Date of Award


Degree Type


Degree Name

Doctor of Philosophy (PhD)




Dr. Richard Preston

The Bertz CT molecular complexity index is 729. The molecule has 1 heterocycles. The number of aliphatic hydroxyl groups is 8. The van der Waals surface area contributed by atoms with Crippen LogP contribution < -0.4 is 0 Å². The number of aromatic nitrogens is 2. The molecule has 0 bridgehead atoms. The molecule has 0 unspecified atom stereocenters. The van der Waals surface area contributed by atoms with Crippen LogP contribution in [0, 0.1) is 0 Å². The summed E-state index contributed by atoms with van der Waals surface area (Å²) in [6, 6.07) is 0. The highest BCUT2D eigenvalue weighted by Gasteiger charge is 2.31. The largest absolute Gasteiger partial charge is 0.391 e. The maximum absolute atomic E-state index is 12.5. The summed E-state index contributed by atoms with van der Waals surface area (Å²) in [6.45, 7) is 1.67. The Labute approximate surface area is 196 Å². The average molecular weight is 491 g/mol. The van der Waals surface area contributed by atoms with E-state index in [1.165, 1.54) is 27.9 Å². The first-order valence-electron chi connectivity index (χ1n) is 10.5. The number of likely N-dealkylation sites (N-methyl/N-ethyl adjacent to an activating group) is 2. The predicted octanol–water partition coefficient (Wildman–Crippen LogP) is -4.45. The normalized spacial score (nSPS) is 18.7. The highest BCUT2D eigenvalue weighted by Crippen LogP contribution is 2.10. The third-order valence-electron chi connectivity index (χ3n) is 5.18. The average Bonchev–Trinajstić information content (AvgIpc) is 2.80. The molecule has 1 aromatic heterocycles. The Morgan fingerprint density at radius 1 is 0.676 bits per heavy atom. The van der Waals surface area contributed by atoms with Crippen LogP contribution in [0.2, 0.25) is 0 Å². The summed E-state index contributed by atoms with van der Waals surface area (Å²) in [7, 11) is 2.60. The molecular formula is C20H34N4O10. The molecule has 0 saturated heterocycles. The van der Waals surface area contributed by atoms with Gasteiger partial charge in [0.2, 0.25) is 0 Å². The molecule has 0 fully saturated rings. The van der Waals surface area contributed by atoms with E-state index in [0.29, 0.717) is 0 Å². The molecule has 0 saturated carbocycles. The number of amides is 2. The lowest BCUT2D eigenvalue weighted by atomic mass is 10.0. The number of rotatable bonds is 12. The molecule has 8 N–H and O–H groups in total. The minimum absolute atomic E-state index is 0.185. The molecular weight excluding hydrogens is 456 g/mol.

The purpose of this study is to show the ways in which clothing reflected and influenced the shifting balance of power in the relations between and among Anishnaabe (Ojibway) and British peoples in the Great Lakes region. Clothing is embedded in cultural and economic systems, exerting a powerful force on the lives of individuals and nations. A specific objective is to reveal how clothing contributed to the economic and political subordination of Anishnaabek, as well as how it has facilitated gradual re-empowerment. This thesis makes a significant contribution to knowledge of the history of Great Lakes Native clothing by presenting and analyzing new data on clothing styles during the fur trade era, on the transformation from culturally distinct styles to the adoption of European styles, and on contemporary Native fashion and everyday styles. The resultant history of Anishnaabe clothing and original use of neglected sources, such as commercial records and language, contribute new insight to existing studies of ceremonial dress of the modern period. The interdisciplinary approach of this study reveals new perspectives on the history of colonial relations. The emphasis on clothing provides a window into cultural, social and economic aspects of inter-cultural relationships that are difficult to perceive through the study of words and events alone. As well, an innovative adoption of anthropological theories of narrative is used to elucidate historical processes in colonial relations. Original combinations and applications of theoretical concepts contribute new approaches to the interpretation of material culture and dress. These show how objects participate in cultural constructions of "the self" and "the environment" that vary across cultures and therefore influence relations between cultures. Application of the theories of narrative noted above demonstrates how dress functions to embody roles in "master narratives" which are shared among members of societies.

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